It’s been a year since BP (NYSE:BP) stopped the flow of its damaged Macondo well in the Gulf of Mexico and crude oil is still washing ashore. As of July 9, roughly 491 miles of Louisiana, Mississippi, Alabama and Florida coastline were contaminated by BP oil, slightly less than half of the total number of miles oiled since the the U.S.’s worst offshore spill began.
Estimates have 4.9 million barrels of oil spilled into the Gulf after the Deepwater Horizon (NYSE:RIG) drilling rig exploded on April 20, 2010. It wasn’t until July 15, 2010 — almost three months after oil first began flowing freely into the ocean — that BP was able to cap the flow.
While Tim Zink, a spokesman for the National Oceanic and Atmospheric Administration characterizes current oiling as having a light sheen with tar balls of all shapes and sizes, compared to heavy and moderate oiling experienced in the past, a recent Louisiana survey found that 5 miles of beaches and 8 miles of marsh were still heavily oiled.
And on July 15 of this year, BP chose to announce that it has so improved Gulf drilling operating standards that they exceed U.S. regulatory requirements. “BP’s commitment in the wake of the Deepwater Horizon (NYSE:RIG) incident is not only to restore the economic and environmental conditions among the affected areas of the Gulf Coast, but also to apply what we have learned to improve the way we operate,” said Chief Executive Officer Bob Dudley. The fact that BP shares remain about 30% below their pre-spill price might also have something to do with it.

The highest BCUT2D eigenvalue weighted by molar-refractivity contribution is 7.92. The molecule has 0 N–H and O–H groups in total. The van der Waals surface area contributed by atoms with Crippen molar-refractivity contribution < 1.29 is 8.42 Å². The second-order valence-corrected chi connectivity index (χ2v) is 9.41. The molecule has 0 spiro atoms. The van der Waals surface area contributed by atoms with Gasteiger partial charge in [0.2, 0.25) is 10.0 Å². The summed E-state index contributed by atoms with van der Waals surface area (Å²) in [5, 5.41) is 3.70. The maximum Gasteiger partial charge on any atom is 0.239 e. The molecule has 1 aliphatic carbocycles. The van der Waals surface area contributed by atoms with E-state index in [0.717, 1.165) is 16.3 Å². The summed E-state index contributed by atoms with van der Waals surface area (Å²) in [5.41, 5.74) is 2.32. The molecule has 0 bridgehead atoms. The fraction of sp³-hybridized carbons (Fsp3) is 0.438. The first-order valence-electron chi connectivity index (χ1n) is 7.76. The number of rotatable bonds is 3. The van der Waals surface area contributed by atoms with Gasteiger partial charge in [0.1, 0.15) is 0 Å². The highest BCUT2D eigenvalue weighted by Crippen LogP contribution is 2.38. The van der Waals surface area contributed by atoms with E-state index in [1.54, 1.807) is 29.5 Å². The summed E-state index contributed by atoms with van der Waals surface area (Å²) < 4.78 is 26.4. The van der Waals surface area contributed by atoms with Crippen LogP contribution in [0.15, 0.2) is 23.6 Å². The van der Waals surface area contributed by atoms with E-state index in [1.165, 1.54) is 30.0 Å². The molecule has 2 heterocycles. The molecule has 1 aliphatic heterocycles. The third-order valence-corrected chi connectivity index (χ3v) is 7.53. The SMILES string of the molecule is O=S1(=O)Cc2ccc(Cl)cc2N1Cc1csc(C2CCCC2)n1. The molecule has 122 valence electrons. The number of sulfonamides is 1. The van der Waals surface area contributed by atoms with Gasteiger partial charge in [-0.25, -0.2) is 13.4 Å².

Of course, nothing can reverse the effects of BP’s (NYSE:BP) negligence that led to last year’s disastrous oil spill. Eleven workers were killed and seventeen were injured when the $385 million rig exploded, with the spill shutting down thousands of square miles of fishing grounds for months and killing off scores of local wildlife. Seafood coming from the Gulf wasn’t officially declared safe by the government until March 4, 2011.
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The U.S. government estimates that 4.9 million barrels worth of oil were poured into the ocean over the course of the 87-day spill. BP estimates that the spill was probably closer to 4 million barrels, of which only 850,000 were captured, burned, or skimmed off the water, according to a 2010 annual report. As of July 7, damage claims and cleanup cost BP $6.57 billion, $500 million of which will go to the Gulf of Mexico Research Initiative over the next 10 years, which will take samples and analyze different aspects of the spill in order to aid clean-up efforts and act to prevent another such catastrophe in the future.
Meanwhile, the government has collected 44,800 samples as evidence in a damage assessment in order to determine BP’s fines. In April, BP agreed to give $1 billion to restoration projects.